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Wave Reflection at the Boundary Layer and Initial Factors of Atherosclerosis

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DOI: 10.4236/ijmpcero.2014.32012    2,224 Downloads   3,472 Views   Citations

ABSTRACT

The aim is to study the blood flow and vessel wall viscoelastic alterations at the boundary layer. Methods and Results: In 12 healthy men (18 - 52 years of age) at the different sites of the aorta peak velocity, net flow, flow acceleration has been investigated by Magnetic Resonance Angiography. In the aortic arch in the end systole blood flow separates into the opposite directed streams resulting in the wave superposition. At the outer curvature of the isthmus, flow acceleration in the initial diastole is 6.26 times higher than that in systole. Net flow from systole to diastole increases 2.5 ± 0.5 folds. From the end systole to the initial diastole there is a plateau on the net flow graph. At the outer curvature of isthmus, group wave at the boundary reflection, changes in phase at 180o. Herewith, flow wave oscillation frequency at the outer curvature is two times higher (2.5 Hz) than that at the inner (1.25 Hz). Conclusion: During the heart cycle, blood motion at the boundary layer, forms the surface wave and facilitates the blood structural rearrangement and flow. At the end systole, at the outer curvature of the isthmus, pulse pressure at the reflection is in the resonance with the end systolic pressure drop. Amplitude of the wall stress increases. Forming standing wave leads to the dissipation of the wall mechanical energy. Here, in the initial diastole, group wave, due to the wave reflection and frequency dispersion, facilitates the structural rearrangement/denudation of the vessel wall. By the removing resonance oscillation during the end systole/initial diastole between the heart and vessel wall, atherosclerosis can be avoided.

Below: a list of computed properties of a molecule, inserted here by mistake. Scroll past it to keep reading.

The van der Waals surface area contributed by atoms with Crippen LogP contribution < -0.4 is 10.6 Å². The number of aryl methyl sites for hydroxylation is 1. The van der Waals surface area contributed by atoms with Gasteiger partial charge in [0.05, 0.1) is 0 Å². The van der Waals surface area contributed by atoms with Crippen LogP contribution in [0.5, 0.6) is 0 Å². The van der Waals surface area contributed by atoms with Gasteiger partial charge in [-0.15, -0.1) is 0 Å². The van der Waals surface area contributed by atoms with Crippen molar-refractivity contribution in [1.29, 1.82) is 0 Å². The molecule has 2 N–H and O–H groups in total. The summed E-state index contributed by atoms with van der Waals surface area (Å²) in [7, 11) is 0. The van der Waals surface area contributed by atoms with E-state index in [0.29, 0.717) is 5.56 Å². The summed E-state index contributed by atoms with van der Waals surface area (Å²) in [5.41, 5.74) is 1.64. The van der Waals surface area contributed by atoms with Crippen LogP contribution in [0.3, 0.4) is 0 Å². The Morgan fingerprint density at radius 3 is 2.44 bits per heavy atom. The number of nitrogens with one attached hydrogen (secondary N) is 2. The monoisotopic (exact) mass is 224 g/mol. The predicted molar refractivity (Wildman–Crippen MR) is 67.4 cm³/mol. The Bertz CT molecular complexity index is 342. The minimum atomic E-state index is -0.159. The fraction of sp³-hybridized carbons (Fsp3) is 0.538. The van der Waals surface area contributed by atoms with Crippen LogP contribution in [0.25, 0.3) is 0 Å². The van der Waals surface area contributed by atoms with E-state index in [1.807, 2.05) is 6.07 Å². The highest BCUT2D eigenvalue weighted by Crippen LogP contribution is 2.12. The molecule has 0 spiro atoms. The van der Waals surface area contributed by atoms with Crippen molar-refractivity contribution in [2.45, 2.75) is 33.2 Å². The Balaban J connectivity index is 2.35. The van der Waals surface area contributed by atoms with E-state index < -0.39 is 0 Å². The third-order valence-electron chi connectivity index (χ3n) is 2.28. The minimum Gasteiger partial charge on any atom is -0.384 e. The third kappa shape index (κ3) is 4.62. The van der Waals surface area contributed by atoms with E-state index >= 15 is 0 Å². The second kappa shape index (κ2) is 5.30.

Conflicts of Interest

The authors declare no conflicts of interest.

Cite this paper

Beraia, G. and Beraia, M. (2014) Wave Reflection at the Boundary Layer and Initial Factors of Atherosclerosis. International Journal of Medical Physics, Clinical Engineering and Radiation Oncology, 3, 71-81. doi: 10.4236/ijmpcero.2014.32012.

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